For the first migrant teenagers arriving in Dallas, communication will be a key factor in their expedited re-location with family members as they navigate the extended legal process of filing for residency.
“It is all about getting them with family and getting them out of Dallas, getting them out of the border and into the lives of their family needs to be priority one,” said Dr. Bob Sanborn, President and CEO of child advocacy group ‘Children at Risk.’
Sanborn believes to avoid any further emotional trauma, that it is vital that the teens remain in Dallas for as short a period as possible.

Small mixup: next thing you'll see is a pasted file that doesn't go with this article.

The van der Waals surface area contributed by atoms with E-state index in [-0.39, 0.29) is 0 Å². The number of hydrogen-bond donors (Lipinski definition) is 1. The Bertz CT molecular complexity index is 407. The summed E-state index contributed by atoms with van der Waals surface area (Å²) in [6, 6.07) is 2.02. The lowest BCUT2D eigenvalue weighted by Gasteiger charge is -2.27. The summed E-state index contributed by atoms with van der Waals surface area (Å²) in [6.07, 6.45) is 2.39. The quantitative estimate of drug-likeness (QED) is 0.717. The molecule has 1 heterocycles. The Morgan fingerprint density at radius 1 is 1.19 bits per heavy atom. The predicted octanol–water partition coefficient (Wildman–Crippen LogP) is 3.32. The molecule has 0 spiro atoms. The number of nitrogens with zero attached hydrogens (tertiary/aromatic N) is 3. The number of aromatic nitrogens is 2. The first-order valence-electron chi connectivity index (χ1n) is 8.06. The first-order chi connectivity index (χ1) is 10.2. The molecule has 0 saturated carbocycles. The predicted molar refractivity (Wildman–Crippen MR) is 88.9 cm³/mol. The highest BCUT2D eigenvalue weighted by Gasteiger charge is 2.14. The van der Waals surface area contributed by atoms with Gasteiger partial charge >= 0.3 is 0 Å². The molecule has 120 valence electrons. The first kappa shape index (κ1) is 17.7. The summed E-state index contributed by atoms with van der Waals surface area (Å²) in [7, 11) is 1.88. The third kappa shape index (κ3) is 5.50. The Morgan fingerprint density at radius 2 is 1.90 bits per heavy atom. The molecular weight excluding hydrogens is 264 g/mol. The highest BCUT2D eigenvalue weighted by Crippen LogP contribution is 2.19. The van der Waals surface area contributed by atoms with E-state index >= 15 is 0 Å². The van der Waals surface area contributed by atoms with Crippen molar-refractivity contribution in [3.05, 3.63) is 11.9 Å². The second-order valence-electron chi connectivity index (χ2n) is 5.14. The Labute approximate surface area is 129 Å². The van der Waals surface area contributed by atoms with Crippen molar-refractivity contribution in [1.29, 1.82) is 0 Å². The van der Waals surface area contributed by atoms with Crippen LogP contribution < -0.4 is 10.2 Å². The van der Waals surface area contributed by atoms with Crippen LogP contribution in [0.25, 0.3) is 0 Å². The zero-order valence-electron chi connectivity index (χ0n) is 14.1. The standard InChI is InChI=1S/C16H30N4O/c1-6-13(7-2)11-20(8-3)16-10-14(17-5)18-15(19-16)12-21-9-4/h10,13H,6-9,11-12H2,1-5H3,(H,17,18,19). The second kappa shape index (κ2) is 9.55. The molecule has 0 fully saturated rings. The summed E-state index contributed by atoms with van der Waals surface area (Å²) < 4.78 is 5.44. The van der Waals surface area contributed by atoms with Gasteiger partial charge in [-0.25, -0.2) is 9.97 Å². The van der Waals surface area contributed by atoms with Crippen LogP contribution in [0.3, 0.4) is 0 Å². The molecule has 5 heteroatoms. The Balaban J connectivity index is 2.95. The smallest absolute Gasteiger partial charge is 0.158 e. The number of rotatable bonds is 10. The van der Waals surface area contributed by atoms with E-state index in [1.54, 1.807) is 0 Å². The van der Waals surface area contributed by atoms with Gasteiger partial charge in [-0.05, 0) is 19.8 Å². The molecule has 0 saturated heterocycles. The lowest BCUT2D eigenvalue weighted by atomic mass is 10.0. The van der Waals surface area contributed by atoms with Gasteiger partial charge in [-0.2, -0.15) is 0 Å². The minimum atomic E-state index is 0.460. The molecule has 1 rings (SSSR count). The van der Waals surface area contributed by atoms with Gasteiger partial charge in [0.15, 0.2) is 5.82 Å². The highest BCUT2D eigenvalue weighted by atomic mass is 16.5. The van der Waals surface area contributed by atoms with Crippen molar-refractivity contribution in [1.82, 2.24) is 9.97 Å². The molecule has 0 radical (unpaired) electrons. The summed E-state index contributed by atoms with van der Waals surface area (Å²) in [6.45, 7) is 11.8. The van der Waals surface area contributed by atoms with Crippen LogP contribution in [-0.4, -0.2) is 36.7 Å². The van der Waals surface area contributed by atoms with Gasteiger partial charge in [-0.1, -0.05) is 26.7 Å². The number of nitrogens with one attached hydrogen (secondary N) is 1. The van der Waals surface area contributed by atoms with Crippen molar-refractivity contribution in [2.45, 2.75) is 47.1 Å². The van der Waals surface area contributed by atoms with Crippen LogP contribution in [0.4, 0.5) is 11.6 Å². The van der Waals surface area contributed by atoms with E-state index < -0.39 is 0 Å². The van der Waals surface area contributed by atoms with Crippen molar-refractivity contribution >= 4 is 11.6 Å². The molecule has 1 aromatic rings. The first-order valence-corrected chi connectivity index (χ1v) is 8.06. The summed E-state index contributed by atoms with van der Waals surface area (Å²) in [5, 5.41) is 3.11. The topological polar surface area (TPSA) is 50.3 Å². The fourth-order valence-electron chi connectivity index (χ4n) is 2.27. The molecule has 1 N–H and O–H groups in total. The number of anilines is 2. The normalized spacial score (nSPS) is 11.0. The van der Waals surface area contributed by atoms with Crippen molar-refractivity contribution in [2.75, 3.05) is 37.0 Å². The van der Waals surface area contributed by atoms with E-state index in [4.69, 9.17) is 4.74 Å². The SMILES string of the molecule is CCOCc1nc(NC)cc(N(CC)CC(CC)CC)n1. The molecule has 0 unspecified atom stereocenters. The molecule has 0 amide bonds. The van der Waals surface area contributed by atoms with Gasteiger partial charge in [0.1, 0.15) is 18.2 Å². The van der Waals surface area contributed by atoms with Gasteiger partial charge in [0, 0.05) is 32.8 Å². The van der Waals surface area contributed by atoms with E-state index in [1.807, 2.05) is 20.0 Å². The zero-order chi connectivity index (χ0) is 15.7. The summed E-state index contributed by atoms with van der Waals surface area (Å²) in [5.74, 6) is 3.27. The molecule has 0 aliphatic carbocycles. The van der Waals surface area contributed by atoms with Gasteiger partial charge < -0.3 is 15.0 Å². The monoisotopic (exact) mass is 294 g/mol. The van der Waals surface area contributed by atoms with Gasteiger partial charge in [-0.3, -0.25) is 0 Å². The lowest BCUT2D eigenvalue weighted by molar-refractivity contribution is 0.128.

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“First off they are traumatized by this journey and then to be caught up in administrative red tape is really a nightmare for these young kids,” said Sanborn.
A handful of local nonprofits and faith groups have already begun collecting volunteers who can speak Spanish and will help translate.
“I can relate to feeling different, or not the only one, or not belonging here,” said volunteer Angelica Montenez, who herself immigrated from Mexico.
Montenez will join at least 70-other volunteers from Dallas Area Interfaith which is ready to begin assisting as soon as federal and local officials give the go-ahead.